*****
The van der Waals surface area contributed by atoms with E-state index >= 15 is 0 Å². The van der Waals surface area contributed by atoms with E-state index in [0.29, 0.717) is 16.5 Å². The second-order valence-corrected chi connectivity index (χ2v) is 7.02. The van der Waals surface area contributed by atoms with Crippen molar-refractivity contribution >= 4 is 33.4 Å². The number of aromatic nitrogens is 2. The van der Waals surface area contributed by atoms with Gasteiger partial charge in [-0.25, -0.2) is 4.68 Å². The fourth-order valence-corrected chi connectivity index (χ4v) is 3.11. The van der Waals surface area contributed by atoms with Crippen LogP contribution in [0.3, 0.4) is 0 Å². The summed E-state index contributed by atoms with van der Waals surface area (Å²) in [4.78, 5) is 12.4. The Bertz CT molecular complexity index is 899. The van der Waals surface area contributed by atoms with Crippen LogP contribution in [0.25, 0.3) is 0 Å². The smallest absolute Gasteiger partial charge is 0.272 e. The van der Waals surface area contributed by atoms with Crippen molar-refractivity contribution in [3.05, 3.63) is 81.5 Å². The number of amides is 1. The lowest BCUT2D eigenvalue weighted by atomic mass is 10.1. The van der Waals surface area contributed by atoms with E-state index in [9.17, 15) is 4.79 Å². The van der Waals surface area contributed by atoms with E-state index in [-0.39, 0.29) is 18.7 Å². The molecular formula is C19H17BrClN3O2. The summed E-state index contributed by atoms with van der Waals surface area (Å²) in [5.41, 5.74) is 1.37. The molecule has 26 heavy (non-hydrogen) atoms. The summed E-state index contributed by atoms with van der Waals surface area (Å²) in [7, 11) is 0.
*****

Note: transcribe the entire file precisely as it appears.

The van der Waals surface area contributed by atoms with E-state index >= 15 is 0 Å². The van der Waals surface area contributed by atoms with E-state index in [0.29, 0.717) is 16.5 Å². The second-order valence-corrected chi connectivity index (χ2v) is 7.02. The van der Waals surface area contributed by atoms with Crippen molar-refractivity contribution >= 4 is 33.4 Å². The number of aromatic nitrogens is 2. The van der Waals surface area contributed by atoms with Gasteiger partial charge in [-0.25, -0.2) is 4.68 Å². The fourth-order valence-corrected chi connectivity index (χ4v) is 3.11. The van der Waals surface area contributed by atoms with Crippen LogP contribution in [0.3, 0.4) is 0 Å². The summed E-state index contributed by atoms with van der Waals surface area (Å²) in [4.78, 5) is 12.4. The Bertz CT molecular complexity index is 899. The van der Waals surface area contributed by atoms with Crippen LogP contribution in [0.25, 0.3) is 0 Å². The smallest absolute Gasteiger partial charge is 0.272 e. The van der Waals surface area contributed by atoms with Crippen molar-refractivity contribution in [3.05, 3.63) is 81.5 Å². The number of amides is 1. The lowest BCUT2D eigenvalue weighted by atomic mass is 10.1. The van der Waals surface area contributed by atoms with E-state index in [9.17, 15) is 4.79 Å². The van der Waals surface area contributed by atoms with E-state index in [-0.39, 0.29) is 18.7 Å². The molecular formula is C19H17BrClN3O2. The summed E-state index contributed by atoms with van der Waals surface area (Å²) in [5.41, 5.74) is 1.37. The molecule has 26 heavy (non-hydrogen) atoms. The summed E-state index contributed by atoms with van der Waals surface area (Å²) in [7, 11) is 0.